So you want to own your own business?  Great, but go into it with open eyes and realistic expectations.  Put a business plan together.  That will cover everything.  Oh, you don't know how?  If you can't put a business plan together, you're not ready.  Just because you can bead or whatever it is you do, doesn't mean that you can run a business.  In fact, I would say that a successful business owner could sell anything, and not know how to bead.

I laugh a little about this one. We don't have a written business plan, but my DH and I work our business plan every day, because we literally live our business. We know where we stand compared to previous years. We know what promotions work and which ones won't ever see the light of day again. We talk business constantly - inventory issues, which supplier has gotten too high priced for the quality, what new items we should carry, whether an old reliable item ought to fade away, etc. But it's not our only conversation - thank goodness! We have an accountant to advise us on tax related items and we have 2 attorneys in the family for the legal stuff. Otherwise, we scour business and marketing newsletters and keep up with business news.

We also stay active on a city/local level, as advocates for our business and other "mom & pop" businesses in our town because we all have to help promote each other.It's not enough to know what vendors to use or what your competition is doing. You also have to know what is going on in the "real" world - the world's politics as well as the price of commodities/oil and changes in the stock market or the spot price of precious metals all can have an effect on your business. [For example, the head of Exxon was on a program today and said he expects oil to hit $200/barrel. That means gas will be $5-6/gallon. People paying that much more for gas means that there will be far less money available for beads. It also means that the cost of our beads will increase as well as the cost of shipping them to us!]

What I would recommend is go to work for a bead store for 6 to 12 months.  It will save you a lot of money, grief and stress, whether you do or don't open a bead store afterwards.

Very good advice. Working in a bead store first would give you a good idea of whether you really do want to open a bead store, though there is still a lot of stuff that goes on in a store that the average employee doesn't have a clue about. We played hooky on Friday - our first day off in almost 2 years. I had one of our instructors fill in for us. She spent a couple of days beforehand learning the computer and shadowing me for general operations. When we got back on Saturday morning, she said she decided that she's not even remotely interested in owning a bead store. I still say that when it stops being fun, I'll put up a "For Sale" sign. 

By the way. there are still things I don't do well.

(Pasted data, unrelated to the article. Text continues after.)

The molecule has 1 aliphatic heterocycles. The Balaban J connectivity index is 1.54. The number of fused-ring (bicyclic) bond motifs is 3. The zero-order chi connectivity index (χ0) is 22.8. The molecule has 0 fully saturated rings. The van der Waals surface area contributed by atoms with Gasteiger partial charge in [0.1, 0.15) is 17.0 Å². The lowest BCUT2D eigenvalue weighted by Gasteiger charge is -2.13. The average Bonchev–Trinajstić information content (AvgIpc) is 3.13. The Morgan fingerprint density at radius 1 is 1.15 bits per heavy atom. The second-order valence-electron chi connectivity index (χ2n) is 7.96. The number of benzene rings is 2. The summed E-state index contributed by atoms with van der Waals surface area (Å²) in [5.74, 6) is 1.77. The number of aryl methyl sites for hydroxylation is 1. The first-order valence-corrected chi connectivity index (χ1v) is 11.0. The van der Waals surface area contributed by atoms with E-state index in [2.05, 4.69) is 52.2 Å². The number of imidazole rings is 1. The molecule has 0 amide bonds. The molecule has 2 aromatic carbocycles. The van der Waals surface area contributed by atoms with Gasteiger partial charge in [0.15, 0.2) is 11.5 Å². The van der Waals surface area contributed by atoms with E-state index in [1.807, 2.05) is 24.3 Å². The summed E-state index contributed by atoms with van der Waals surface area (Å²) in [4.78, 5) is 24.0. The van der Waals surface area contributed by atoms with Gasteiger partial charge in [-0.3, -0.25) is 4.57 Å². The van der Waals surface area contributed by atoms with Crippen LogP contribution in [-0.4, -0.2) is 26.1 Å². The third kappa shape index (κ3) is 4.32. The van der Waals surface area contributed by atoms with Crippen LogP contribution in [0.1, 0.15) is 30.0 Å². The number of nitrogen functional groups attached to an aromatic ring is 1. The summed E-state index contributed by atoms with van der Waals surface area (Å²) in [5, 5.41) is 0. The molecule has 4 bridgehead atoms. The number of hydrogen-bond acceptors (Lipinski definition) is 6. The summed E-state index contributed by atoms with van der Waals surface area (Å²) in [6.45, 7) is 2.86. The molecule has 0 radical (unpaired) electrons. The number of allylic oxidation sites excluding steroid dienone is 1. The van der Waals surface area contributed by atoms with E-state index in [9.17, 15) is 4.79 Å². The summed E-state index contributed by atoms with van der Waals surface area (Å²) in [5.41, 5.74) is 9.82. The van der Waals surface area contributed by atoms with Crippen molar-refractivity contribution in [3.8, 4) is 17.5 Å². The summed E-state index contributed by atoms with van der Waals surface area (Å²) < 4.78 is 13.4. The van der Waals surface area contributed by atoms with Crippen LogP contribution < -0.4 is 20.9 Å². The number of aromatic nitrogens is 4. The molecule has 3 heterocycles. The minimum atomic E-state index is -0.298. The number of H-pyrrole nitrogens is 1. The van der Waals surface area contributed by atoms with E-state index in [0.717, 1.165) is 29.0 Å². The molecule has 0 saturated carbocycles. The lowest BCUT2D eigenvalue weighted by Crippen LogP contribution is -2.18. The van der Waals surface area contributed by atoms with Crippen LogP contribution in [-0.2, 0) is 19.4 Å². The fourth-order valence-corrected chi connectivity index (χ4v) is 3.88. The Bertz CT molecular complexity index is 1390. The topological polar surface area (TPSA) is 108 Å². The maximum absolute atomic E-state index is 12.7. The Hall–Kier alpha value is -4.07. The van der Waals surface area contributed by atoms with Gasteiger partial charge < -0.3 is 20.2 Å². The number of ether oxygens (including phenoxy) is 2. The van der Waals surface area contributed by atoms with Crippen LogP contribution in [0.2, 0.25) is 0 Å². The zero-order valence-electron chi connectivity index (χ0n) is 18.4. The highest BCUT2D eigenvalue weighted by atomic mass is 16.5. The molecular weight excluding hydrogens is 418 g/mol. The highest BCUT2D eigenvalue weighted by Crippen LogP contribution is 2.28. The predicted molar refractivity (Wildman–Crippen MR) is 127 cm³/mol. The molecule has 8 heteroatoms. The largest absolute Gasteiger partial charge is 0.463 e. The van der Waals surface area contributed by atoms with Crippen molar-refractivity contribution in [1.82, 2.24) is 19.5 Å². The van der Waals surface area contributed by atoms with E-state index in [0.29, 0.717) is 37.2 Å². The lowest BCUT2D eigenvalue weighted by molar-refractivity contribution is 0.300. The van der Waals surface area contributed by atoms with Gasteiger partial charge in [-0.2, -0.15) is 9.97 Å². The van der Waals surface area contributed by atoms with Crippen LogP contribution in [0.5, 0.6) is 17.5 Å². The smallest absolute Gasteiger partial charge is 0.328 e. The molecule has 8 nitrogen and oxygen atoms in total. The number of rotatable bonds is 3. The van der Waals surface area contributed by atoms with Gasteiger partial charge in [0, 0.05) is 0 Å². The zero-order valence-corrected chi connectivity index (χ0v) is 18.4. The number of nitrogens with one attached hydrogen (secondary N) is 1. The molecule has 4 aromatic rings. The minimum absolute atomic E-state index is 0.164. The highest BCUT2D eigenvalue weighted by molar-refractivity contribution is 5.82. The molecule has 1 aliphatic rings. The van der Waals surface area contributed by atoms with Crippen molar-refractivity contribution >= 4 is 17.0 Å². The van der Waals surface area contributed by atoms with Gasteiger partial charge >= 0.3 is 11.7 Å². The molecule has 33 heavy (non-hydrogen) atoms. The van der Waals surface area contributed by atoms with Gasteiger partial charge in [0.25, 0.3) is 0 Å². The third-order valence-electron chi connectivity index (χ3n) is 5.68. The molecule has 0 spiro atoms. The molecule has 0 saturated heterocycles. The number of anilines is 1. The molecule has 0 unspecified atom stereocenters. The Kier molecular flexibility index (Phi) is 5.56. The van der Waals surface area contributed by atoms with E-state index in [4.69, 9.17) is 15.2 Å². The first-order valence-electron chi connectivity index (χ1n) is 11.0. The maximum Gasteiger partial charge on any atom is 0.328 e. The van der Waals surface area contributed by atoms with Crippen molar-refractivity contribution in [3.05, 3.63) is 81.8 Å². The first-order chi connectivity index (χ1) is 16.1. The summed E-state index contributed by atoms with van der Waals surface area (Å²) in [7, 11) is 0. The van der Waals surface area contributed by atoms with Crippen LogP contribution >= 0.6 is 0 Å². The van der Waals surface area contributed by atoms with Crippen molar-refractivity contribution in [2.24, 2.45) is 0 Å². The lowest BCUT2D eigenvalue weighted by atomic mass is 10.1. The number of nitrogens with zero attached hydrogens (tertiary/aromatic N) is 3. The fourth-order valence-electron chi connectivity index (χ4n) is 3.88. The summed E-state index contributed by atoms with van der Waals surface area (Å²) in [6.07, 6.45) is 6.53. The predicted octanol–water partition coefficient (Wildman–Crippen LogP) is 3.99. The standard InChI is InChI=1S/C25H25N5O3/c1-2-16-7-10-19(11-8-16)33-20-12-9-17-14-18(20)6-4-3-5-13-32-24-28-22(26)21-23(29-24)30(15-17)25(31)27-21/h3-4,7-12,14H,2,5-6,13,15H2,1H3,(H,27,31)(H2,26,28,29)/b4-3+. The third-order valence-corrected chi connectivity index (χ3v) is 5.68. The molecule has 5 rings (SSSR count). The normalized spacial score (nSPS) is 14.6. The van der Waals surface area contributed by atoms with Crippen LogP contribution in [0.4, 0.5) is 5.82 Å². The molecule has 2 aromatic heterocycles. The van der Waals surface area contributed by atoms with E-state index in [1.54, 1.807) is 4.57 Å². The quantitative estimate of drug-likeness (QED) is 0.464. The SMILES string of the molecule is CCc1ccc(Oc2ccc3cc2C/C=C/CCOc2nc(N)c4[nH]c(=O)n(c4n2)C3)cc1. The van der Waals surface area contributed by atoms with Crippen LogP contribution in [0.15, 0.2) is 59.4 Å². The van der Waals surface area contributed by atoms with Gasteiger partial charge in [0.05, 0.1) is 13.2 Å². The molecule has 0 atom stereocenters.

Good Luck.  By all means, follow your dream - with your eyes wide open . . . and I wish you the greatest success, and if I can help let me know.

amagnetaday.com

Thanks, Claudette, for your insight and comments. If you ever get out to Arizona, please stop by and say "Hi". The coffee pot's always on. DH has become the "bead store barista" - blending, roasting and grinding his own coffee beans - YUMMY!

 

Deb

azbeaddepot.blogspot.com

 

 

 

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Claudette48 wrote
on Feb 2, 2011 11:09 PM

You are 110 percent correct.  Thank you for every bit of it.

You never can tell when we'll meet.  I travel all over the US doing shows and travel through Arizona a couple of times a year.

Truth be known, I've never done a business plan for my business, BUT I know how to do one, if I had to.  You don't have to have the business plan, but you do need to know what's in it.

You are absolutely right.  When you are a small business owner, you need to wear EVERY hat, including toilet cleaner and everything in between and like it.

Again,you are absolutely correct.  The natural resources come from all over the world into the countries in Asia, ie China, India, Pakistan, Taiwan, Japan  They have the technology, the fine artisans, and the inexpensive labor to design, shape, grind, drill, polish, exporting fees, and still bring a product to the table that is affordable.  Regarding the inexpensive labor; no they do not get paid like we do or have benefits as we know them, but for their economy they are employed and able to take care of their families.  Ask them.  Much better than being unemployed.  I do resent when American companies, pay them pennies, and then pay a spokesperson tens of thousands of dollars and charge an enormous price for their product. Shame on them. At least the bead brokers sell the beads at prices where they could be sold at a reasonable price so that beading can be affordable.

By the way, in every barrel there is the proverbial apple, so beware of the Swarovski that isn't real, reconstituted or invented stones, dyed stones that will bleed on clothing or fade, or sterling on gold that is not real.  Yes, maybe THE link that is marked is real, but the rest may not be.

TIP:  Always carry a magnet with you.  Real silver or gold will not "stick" to a magnet.

Nice web site.  I like the things you said.  You are very honest and honorable.

Thank you again and I am looking forward to meeting you some day.